What Freelancers Need to Know About Open Office

I’ve been a Linux user for several years–I made the switch back in college after being incredibly fed up with Windows Vista. With the switch came a new word processing suite: OpenOffice.org. Like everything that comes with Linux, it’s an open-source product.

I’ve used it since then with no trouble, including in my freelance business. What sets OpenOffice.org apart from Microsoft Office? Let’s take a look at the differences between OpenOffice.org Writer and Microsoft Word to see what freelancers need to know before making the switch.

1. Layout. One thing you’ll notice when opening OOo Writer for the first time is the toolbar. By default, the program has two screen-width rows which include all the standard icons: save, print, cut/paste, highlight, font (face/size/weight,) and all that other good stuff you like having at your fingertips.

OOo Writer also allows you to add or remove any toolbars as you see fit–you can even create custom toolbars that suit your specific needs. You can also completely customize your menus (file, edit, view, etc.) and keyboard shortcuts. Granted, you can do the same in MS Word, but it’s an easy feature to miss.

The major difference in layout is that MS Word’s toolbars are grouped into tabs while Writer has rows of toolbars. Not having to switch between function tabs can save valuable time.

2. Functionality. In the past, OpenOffice.org had some issues opening proprietary MS file formats such as .docx. However, the latest version can open any MS formats, even .docx, with no losses in formatting or otherwise. OOo Writer can also save in .doc formats, so you’ll have no trouble interfacing with clients who use MS Word.

That said, if you’re using OpenOffice.org on Linux, keep in mind that you’ll be missing out on many proprietary fonts. Linux doesn’t have fonts like Arial or Verdana but instead has approximations. Still, I’ve never found this to be a problem: The fonts translate correctly to their counterparts on a Windows machine and vice-versa.

3. Updates and Support. Arguably the best thing about OpenOffice.org is its free-use philosophy. OOo is an open-source platform, meaning it’s upheld by a large, supportive community, and the code is freely available. Because of this, you can download and update the program (and even get fantastic support for it) free of charge for any purpose.

OOo Writer lacks one freedom that MS Word has, though. MS Office 2010 has a feature that allows users to share a document over the Microsoft “SkyDrive” server. If this is a feature you frequently use, OpenOffice.org might not suit your needs.

Final Verdict

If you’re comfortable with Microsoft Word for your freelance business, making the switch doesn’t make a whole lot of sense. However, if you’ve had issues with the MS support system or if you have to pay for MS Office, give some thought to changing suites. You might find you like OpenOffice.org a whole lot more.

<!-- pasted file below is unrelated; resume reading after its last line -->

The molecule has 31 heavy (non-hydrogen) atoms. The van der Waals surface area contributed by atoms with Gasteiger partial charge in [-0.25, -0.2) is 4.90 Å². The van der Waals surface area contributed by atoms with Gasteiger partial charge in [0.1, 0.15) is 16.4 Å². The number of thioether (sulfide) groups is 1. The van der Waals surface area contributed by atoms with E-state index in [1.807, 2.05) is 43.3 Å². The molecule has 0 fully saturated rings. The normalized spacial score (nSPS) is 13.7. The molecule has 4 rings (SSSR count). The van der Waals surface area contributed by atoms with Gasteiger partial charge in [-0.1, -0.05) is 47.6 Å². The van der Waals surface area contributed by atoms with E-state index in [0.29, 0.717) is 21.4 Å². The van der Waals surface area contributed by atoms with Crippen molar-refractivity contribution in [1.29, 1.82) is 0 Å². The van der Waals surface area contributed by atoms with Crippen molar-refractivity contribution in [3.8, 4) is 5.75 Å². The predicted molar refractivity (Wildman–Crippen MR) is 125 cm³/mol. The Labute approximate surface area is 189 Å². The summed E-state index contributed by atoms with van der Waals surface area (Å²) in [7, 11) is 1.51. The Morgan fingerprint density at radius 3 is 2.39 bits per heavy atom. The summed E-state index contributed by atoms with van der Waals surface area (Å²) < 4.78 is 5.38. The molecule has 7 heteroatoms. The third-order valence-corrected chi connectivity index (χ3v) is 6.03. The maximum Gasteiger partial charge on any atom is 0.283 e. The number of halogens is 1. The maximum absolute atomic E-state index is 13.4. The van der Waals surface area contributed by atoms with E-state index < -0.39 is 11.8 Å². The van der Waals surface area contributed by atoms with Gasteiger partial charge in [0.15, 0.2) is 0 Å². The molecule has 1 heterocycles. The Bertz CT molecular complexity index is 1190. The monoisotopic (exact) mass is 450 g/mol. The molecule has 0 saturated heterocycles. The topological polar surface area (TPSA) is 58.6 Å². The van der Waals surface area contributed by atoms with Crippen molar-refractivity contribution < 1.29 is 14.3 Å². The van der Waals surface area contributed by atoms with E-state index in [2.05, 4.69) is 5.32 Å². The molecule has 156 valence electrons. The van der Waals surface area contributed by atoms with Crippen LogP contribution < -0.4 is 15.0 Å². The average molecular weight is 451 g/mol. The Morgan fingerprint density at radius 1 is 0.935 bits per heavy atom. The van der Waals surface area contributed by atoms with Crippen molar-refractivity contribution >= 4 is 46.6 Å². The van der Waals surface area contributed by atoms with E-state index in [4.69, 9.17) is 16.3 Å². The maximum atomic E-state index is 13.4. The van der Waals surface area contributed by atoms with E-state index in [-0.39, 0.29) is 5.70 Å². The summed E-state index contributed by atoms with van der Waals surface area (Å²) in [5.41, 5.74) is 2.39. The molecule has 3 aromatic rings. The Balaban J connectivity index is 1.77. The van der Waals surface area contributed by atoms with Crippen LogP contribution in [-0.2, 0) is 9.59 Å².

Also, if you’re considering a complete change to Linux, you’ll find you don’t miss MS Office one bit. Either way, the transition to OpenOffice.org is incredibly smooth; everything you need is there, even if you need to look for it a bit on your first run.


What word processor do you use most in your freelance career and why?

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Natalia Sylvester is the founder of InkyClean, a copywriting and editing company that helps small businesses, entrepreneurs, and startups find their voice and build their brand. She blogs about why business writing should never be boring at The Copywriter’s Soapbox and tweets about books, fiction, and copywriting at @NataliaSylv.

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  1. I'm a big fan of Open Office. The current version of MS Word has far too much nonsense for my needs. Basic (and free) work for me.

    • Carol a lot of people felt that way after the changes between Office 2003 to Office 2007. Open Office reminds a lot of users of using Word 2003

  2. I'm a fan of open source – But, … I can't stand a 'heavy' text editor. I like Bean, or on a mac Text edit, then I redraft in google docs, to share work in progress with my editor, and to format in web fonts. I like small files I can get under the hood with. I hated Office, like screaming mad computer rage, hated it over stupid things like invisible new line characters, messing up story line breaks.
    My recent post Chapter 2 Seeing through Sontria- page 60

    • Bean is cool because it's multipurpose–it's a text editor and a word processor; I like that. It's hard to compare it to Word or Writer, though, because it's so different. I like the way Bean's formatting tools are separate from the program, but I think that's just a function of OS X.

      I can see your point about using a text editor, though–word processors just muck up the whole thing with formatting and all that stuff.
      My recent post I Don’t Read Anymore

  3. Thanks! I have a friend with a Linux machine who is writing a book – I'll have to ask him about his experiences. Having used Word Star and troff to write technical manuals in the 80s, I could probably handle any editor myself, but I have gotten lazy over the years!
    My recent post writers on trial

  4. Thank you for this post. I don’t have Office and I’m just starting out as a full-time freelancer so funds are limited. I was trying to find reasons to not buy Office and this post sealed the deal for me!

    • Yeah Office can be super expensive. Open Office is a great alternative to try out before you go spend a few hundred with Microsoft.



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